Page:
How much the agency's stock has fallen was readily apparent in the House debate, when Rep. Jared Polis (D-Colo.) denounced the agency's longtime chief.

Michele Leonhart, administrator of the Drug Enforcement Administration. (Los Angeles Times)

"She is a terrible agency head," Polis said of Administrator Michele Leonhart.

The two had previously clashed over the DEA's insistence that marijuana continue to be classified as among the most dangerous narcotics in existence.

"She has repeatedly embarrassed her agency before this body," Polis said.

Leonhart, who declined through a spokesman to be interviewed, is not getting much backup from the White House.

This year, she complained that President Obama seemed alarmingly blase about what she sees as a pot epidemic. Her remarks to dozens of sheriffs gathered at a conference in Washington came soon after Obama told the New Yorker magazine that marijuana seemed no more dangerous to him than alcohol.

"She said, 'I am so angry the president said what he said and completely ignored the science,'" recalled Thomas Hodgson, the sheriff of Bristol County, Mass.

Her remarks were so frank, Hodgson said, that another sheriff who had been attending such meetings for three decades interrupted Leonhart to tell the crowd what a risk she was taking. The audience then gave her a standing ovation, Hodgson said.

Leonhart went on to complain about a softball game White House staff had participated in with marijuana advocates, and declared that one of the low points of her career had been seeing a hemp flag fly over the Capitol — a display Polis had requested.

When Leonhart left, Hodgson said, she got another standing ovation.

The enthusiasm from law enforcement agents suggests why Leonhart, a holdover from the George W. Bush administration, where she served as acting DEA chief, remains ensconced in her post even as more than 42,400 people have signed a petition demanding her resignation.

"The Obama administration has to walk this tightrope," said Sam Kamin, a law professor at the University of Denver. "The youth vote and a number of populous states are moving in one direction, and elements of law enforcement are not."

He added: "These are people who have spent their lives enforcing marijuana laws. To say we are going to let the states decide what federal law is, is difficult for them to swallow."

The DEA also is operating amid mixed signals.

Many lawmakers think marijuana should no longer be classified among the most dangerous drugs, but they're reluctant to vote to change federal narcotics law. And despite cautious acceptance of state legalization laws by the White House, its enforcement strategy is ambiguous. The statutes that guided narcotics agents at the height of the war on drugs to aggressively go after pot remain on the books.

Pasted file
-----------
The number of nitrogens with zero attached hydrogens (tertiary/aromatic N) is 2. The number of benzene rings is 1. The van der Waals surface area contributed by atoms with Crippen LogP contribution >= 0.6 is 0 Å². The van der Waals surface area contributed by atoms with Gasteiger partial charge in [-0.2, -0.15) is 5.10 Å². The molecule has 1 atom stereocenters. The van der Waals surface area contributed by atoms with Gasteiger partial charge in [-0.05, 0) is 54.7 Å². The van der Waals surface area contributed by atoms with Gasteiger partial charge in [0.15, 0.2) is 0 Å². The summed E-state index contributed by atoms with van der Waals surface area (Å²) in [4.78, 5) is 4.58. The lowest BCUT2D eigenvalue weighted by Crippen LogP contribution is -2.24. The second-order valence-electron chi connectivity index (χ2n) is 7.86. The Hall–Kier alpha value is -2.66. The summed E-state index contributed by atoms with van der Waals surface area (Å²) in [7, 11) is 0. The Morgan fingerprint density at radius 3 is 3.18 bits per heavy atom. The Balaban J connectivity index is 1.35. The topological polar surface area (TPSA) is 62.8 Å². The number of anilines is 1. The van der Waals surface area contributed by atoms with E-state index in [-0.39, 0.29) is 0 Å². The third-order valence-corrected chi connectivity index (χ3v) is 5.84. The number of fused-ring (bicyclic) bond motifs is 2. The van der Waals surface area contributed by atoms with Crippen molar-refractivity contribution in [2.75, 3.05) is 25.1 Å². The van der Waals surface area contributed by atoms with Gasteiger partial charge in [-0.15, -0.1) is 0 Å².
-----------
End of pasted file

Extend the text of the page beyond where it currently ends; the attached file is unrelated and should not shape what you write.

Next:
After word spread in May that Atty. Gen. Eric H. Holder Jr. had called Leonhart in for a private chat and admonished her to stop contradicting the administration, Rep. Frank R. Wolf (R-Va.) rushed to her defense.

Wolf accused Holder's office of a "Nixonian effort to pressure a career law enforcement leader into changing her congressional testimony."

Leonhart "has done an outstanding job leading this agency during a challenging time," Wolf wrote in a letter to Holder.

But that view no longer commands a clear majority in Washington, as the agency repeatedly has run into congressional opposition.

The usually unexcitable Senate Republican leader, Mitch McConnell of Kentucky, reprimanded the DEA after it impounded 250 pounds of hemp seeds en route to the University of Kentucky from Italy. The seeds were to be used by researchers exploring the possibility of reintroducing the hemp industry in the U.S.

Hemp, the fiber of a non-psychoactive cannabis plant, can be manufactured into clothing and numerous other products. One thing it can't do is make a person high. Nonetheless, the DEA deemed the seeds a controlled substance.

McConnell said the agency was wasting limited resources on the seizure "at the very time Kentucky is facing growing threats from heroin addiction and other drug abuse."

Amid political pressure and a lawsuit from Kentucky's Department of Agriculture, the agency granted the university an expedited controlled-substances permit.

The hemp offensive bewildered even some longtime DEA allies.

"It is an unnecessary fight," said Robert Stutman, a retired director of the agency's New York division. "It doesn't affect the drug issue one way or another."

The hemp case also irritated Kentucky's other senator, tea party favorite Rand Paul, who signed on to sponsor the Senate version of a House measure that would curb raids on medical marijuana dispensaries.

A desire to rein in the DEA has kindled an intriguing political alliance between Paul and Sen. Cory Booker (D-N.J.), one of the chamber's most liberal members, who is cosponsoring the measure.

As the DEA has struggled with the politics of marijuana, it also has faced a spate of incidents requiring administration officials to clean up after agents.

The Justice Department last year agreed to a $4.1-million settlement with a man whom DEA agents left handcuffed in a San Diego holding cell without food or water for five days. And federal investigators are looking into charges that the agency has been improperly collecting phone company data and concealing from defendants how the information was used against them.

But neither those problems nor changes in public opinion have caused the agency to shift its ground. The DEA's latest policy paper on pot declares the medical marijuana movement, which has won victories in 22 states, to be a fraud.